news\ Sep 27, 2011 at 4:18 pm

Triple-A Developers Failing at Social Games, Says Zynga


Social games have, more or less, outgrown the rest of the game industry. At least that's how Zynga's Brian Reynolds sees it. The chief games designer of the social game juggernaut spoke with Industry Gamers, explaining how social games have grown and how the triple-A developers that want a share of the profit are going about it all wrong.

Reynolds thinks that the traditional game space will stay viable, but it will never be what social games are: “It's not going to always even be shrinking, but it's never going to be growing the way social is growing right now. It's never going to suddenly have hundreds of millions of players on a game or something like that. Those platforms don't have that potential.” This apparent reality is why many developers are taking a stab at social games.

In the last few weeks, we've heard stories about Rebellion, Insomniac, and others hopping onto the social game bandwagon. Reynolds warns that those looking to cash in may want to rethink their approach: “The important thing with social is to understand that the core of it is social. You can't just go write... Call of Duty and add Facebook functionality. You've got to make a game that's about socializing, make social the core of what you're inventing, and then build the game around that.”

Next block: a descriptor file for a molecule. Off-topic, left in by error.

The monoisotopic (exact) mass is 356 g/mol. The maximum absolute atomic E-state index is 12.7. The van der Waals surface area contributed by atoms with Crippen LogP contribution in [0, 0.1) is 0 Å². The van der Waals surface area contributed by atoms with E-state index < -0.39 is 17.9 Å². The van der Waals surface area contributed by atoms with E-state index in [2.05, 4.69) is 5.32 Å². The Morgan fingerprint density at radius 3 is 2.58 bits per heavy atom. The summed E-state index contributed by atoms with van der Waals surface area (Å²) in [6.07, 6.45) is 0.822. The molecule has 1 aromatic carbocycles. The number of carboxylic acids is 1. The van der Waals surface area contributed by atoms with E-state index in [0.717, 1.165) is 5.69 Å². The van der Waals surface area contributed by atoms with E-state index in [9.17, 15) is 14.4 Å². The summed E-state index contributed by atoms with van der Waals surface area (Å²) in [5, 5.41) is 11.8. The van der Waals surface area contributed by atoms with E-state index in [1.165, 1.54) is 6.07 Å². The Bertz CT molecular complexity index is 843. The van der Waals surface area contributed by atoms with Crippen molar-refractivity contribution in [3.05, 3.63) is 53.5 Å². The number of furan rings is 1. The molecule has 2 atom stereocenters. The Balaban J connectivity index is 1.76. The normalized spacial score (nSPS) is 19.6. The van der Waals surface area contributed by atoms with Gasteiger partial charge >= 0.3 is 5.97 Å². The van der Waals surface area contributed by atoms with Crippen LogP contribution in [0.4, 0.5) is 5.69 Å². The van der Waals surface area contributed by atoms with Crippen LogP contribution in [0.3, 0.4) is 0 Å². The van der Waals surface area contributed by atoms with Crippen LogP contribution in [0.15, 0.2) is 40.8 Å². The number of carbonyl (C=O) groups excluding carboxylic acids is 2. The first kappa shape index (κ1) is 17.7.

While Zynga aren't necessarily masters of their craft (no matter how much success they're experiencing), Reynolds does offer some sound advice for aspiring social game developers: “Don't try to make a triple-A game and then try to figure out how to add the social into it. Make a social game and then figure out how to draw on your triple-A experience, to make it better, to make it more fun and more compelling.”

He's right, but I just wish he'd take his own advice.

About The Author
Joe Donato Video games became an amazing, artful, interactive story-driven medium for me right around when I played Panzer Dragoon Saga on Sega Saturn. Ever since then, I've wanted to be a part of this industry. Somewhere along the line I, possibly foolishly, decided I'd rather write about them than actually make them. So here I am.
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